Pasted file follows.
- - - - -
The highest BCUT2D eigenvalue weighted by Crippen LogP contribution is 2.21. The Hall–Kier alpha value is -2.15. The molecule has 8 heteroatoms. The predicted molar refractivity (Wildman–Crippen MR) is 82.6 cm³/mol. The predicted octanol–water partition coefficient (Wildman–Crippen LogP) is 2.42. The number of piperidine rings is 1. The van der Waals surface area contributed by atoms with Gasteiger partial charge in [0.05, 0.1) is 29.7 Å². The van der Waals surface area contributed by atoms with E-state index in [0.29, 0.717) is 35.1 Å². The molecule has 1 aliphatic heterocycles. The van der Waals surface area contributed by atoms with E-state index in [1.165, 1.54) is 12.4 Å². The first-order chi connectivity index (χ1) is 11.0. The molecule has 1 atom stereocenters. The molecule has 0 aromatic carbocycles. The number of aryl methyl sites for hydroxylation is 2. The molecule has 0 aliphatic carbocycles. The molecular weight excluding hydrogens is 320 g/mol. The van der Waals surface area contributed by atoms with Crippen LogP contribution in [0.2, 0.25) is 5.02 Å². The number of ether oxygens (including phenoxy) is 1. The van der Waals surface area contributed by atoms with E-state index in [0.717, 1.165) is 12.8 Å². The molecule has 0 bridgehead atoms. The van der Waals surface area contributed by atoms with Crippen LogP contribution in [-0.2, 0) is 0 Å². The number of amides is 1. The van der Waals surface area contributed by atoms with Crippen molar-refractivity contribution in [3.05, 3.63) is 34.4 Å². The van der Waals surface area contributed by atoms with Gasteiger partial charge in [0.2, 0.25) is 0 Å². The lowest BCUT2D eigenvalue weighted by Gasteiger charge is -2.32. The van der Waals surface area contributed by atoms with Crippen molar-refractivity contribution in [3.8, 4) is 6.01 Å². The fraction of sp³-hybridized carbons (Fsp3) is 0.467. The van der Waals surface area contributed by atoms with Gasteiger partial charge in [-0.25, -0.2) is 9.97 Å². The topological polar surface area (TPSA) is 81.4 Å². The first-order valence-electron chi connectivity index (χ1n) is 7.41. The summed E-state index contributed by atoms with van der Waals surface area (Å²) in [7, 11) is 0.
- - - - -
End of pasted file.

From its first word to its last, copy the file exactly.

The highest BCUT2D eigenvalue weighted by Crippen LogP contribution is 2.21. The Hall–Kier alpha value is -2.15. The molecule has 8 heteroatoms. The predicted molar refractivity (Wildman–Crippen MR) is 82.6 cm³/mol. The predicted octanol–water partition coefficient (Wildman–Crippen LogP) is 2.42. The number of piperidine rings is 1. The van der Waals surface area contributed by atoms with Gasteiger partial charge in [0.05, 0.1) is 29.7 Å². The van der Waals surface area contributed by atoms with E-state index in [0.29, 0.717) is 35.1 Å². The molecule has 1 aliphatic heterocycles. The van der Waals surface area contributed by atoms with E-state index in [1.165, 1.54) is 12.4 Å². The first-order chi connectivity index (χ1) is 11.0. The molecule has 1 atom stereocenters. The molecule has 0 aromatic carbocycles. The number of aryl methyl sites for hydroxylation is 2. The molecule has 0 aliphatic carbocycles. The molecular weight excluding hydrogens is 320 g/mol. The van der Waals surface area contributed by atoms with Crippen LogP contribution in [0.2, 0.25) is 5.02 Å². The number of ether oxygens (including phenoxy) is 1. The van der Waals surface area contributed by atoms with E-state index in [0.717, 1.165) is 12.8 Å². The molecule has 0 bridgehead atoms. The van der Waals surface area contributed by atoms with Crippen LogP contribution in [-0.2, 0) is 0 Å². The number of amides is 1. The van der Waals surface area contributed by atoms with Crippen molar-refractivity contribution in [3.05, 3.63) is 34.4 Å². The van der Waals surface area contributed by atoms with Gasteiger partial charge in [0.2, 0.25) is 0 Å². The lowest BCUT2D eigenvalue weighted by Gasteiger charge is -2.32. The van der Waals surface area contributed by atoms with Crippen molar-refractivity contribution in [3.8, 4) is 6.01 Å². The fraction of sp³-hybridized carbons (Fsp3) is 0.467. The van der Waals surface area contributed by atoms with Gasteiger partial charge in [-0.25, -0.2) is 9.97 Å². The topological polar surface area (TPSA) is 81.4 Å². The first-order valence-electron chi connectivity index (χ1n) is 7.41. The summed E-state index contributed by atoms with van der Waals surface area (Å²) in [7, 11) is 0.